STREAMING NOW: Watch Now

Pediatricians drop age limit for rear-facing car seats

Children should ride in rear-facing car seats until they reach the height or weight limit for the seat, acco...

Posted: Aug. 31, 2018 12:39 PM
Updated: Aug. 31, 2018 12:39 PM

Children should ride in rear-facing car seats until they reach the height or weight limit for the seat, according to updated recommendations from the American Academy of Pediatrics.

This changes the academy's previous guidance, which said children should ride in rear-facing seats until at least age 2. The new recommendation eliminates the age-specific milestone to turn a child's car seat around.

Business and industry sectors

Business, economy and trade

Children

Children's health

Demographic groups

Families and children

Family members and relatives

Health and health care (by demographic group)

Health and medical

Health care

Health care professionals

Maternal and child health

Medical fields and specialties

Pediatrics

Physicians and surgeons

Population and demographics

Society

Car seat manufacturers are making seats that allow children to remain rear-facing until they reach 40 pounds, Dr. Benjamin Hoffman, lead author of the academy's updated guidelines, said in a statement.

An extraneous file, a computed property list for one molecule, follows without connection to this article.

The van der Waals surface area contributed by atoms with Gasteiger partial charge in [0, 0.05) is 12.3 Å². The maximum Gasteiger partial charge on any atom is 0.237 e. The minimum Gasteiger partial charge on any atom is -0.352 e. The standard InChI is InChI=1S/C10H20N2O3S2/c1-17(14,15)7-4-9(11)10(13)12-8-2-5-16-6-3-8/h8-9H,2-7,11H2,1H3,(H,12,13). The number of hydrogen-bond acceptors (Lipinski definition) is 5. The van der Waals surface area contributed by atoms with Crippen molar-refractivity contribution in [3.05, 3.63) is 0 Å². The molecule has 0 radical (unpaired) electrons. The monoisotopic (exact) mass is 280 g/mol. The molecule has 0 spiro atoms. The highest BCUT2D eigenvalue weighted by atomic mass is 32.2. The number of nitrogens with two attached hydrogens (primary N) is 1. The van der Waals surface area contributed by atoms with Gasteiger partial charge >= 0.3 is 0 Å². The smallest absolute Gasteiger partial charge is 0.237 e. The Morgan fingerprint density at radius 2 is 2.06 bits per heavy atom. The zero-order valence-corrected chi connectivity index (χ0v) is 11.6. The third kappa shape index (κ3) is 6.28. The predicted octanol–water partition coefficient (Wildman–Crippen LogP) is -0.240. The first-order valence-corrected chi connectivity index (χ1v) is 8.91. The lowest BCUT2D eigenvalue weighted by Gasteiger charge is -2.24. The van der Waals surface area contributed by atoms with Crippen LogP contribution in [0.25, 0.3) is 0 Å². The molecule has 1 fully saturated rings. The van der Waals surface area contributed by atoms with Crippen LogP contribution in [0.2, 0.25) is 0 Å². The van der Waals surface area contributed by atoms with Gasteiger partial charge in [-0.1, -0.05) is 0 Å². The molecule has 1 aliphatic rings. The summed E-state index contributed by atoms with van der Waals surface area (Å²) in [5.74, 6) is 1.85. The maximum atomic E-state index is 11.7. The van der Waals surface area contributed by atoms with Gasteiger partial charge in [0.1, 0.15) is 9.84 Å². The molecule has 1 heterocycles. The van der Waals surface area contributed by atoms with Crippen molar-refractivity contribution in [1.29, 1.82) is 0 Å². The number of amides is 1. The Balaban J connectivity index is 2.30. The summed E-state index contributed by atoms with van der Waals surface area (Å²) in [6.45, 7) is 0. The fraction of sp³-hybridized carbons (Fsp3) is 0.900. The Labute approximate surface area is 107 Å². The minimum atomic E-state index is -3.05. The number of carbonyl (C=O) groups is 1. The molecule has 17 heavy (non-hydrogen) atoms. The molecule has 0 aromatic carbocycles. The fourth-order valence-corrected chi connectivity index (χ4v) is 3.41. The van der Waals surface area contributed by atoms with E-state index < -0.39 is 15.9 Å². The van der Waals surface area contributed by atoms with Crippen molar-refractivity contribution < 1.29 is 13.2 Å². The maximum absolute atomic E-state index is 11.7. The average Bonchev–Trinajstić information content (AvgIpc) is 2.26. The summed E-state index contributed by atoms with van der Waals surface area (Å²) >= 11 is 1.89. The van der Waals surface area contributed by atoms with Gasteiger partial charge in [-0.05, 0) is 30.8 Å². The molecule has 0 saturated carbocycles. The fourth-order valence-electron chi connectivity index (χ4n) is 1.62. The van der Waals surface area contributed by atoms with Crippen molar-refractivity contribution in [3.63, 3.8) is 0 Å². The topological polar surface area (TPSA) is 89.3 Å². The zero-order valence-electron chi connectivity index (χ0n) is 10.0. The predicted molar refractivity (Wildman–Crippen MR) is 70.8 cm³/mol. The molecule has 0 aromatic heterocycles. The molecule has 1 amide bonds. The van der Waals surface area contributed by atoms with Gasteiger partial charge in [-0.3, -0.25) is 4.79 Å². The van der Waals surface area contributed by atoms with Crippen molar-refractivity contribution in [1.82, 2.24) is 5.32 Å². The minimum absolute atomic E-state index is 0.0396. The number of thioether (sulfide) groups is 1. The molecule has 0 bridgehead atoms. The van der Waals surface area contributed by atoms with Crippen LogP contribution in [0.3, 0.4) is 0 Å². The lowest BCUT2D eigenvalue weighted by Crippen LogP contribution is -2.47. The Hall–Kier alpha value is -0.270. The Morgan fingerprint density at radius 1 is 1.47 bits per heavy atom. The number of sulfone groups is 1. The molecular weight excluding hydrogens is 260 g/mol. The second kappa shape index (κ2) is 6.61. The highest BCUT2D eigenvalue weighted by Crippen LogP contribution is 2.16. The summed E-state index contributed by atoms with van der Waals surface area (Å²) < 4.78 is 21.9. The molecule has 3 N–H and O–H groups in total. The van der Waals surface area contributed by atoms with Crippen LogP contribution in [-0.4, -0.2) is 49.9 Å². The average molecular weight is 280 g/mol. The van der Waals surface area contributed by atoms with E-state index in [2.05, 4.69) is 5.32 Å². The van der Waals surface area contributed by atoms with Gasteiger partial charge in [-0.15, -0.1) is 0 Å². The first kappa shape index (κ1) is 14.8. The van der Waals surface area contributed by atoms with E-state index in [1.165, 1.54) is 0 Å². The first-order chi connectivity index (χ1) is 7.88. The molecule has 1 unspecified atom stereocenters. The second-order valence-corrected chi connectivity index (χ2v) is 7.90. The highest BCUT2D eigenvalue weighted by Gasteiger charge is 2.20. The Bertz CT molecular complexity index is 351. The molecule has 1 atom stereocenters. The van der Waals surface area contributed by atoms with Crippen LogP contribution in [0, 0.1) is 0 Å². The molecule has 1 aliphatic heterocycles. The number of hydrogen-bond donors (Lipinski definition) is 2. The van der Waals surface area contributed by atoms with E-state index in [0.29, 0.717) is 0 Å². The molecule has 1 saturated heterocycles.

"It's best to keep your child rear-facing as long as possible," Hoffman, chairman of the academy's Council on Injury, Violence and Poison, said in the statement. "This is still the safest way for children to ride."

By using the proper car seat, the risk of death or serious injury is lowered by more than 70%, according to the academy. All children younger than 13 years should be in a vehicle's back seat, it said.

Parents can find height and weight limits for a car seat in the instruction manual.

Once children reach the height or weight limit and shift to a forward-facing seat, they should use safety seats with harnesses for as long as possible, often up to 65 pounds, the pediatricians' group said. Once children exceed height or weight limits for those seats, they should use a belt-positioning booster seat until the lap and shoulder belts fit properly, often when the child has reached 4 feet 9 inches in height.

Article Comments

Mason City
Overcast
65° wxIcon
Hi: 68° Lo: 47°
Feels Like: 65°
Albert Lea
Broken Clouds
63° wxIcon
Hi: 63° Lo: 48°
Feels Like: 63°
Austin
Broken Clouds
66° wxIcon
Hi: 70° Lo: 49°
Feels Like: 66°
Charles City
Scattered Clouds
70° wxIcon
Hi: 71° Lo: 47°
Feels Like: 70°
Rochester
Broken Clouds
63° wxIcon
Hi: 68° Lo: 47°
Feels Like: 63°
Tracking slowly clearing skies today and temps returning to normal.
KIMT Radar
KIMT Eye in the sky

Latest Video

Image

Lourdes High School students help write book

Image

Patriot Tour roars through the area

Image

Mayo Civic Center transition meeting

Image

Olmsted County looks at mandatory vaccinations

Image

New Bike Share program in LeRoy

Image

High winds cause concerns for drivers

Image

Device that forced evacuation of Rochester police precinct was not explosive

Image

Tracking Exiting Rain & Returning Sunshine

Image

Chris' PM Weather Forecast 5/21

Image

RPD talks bomb scare

Community Events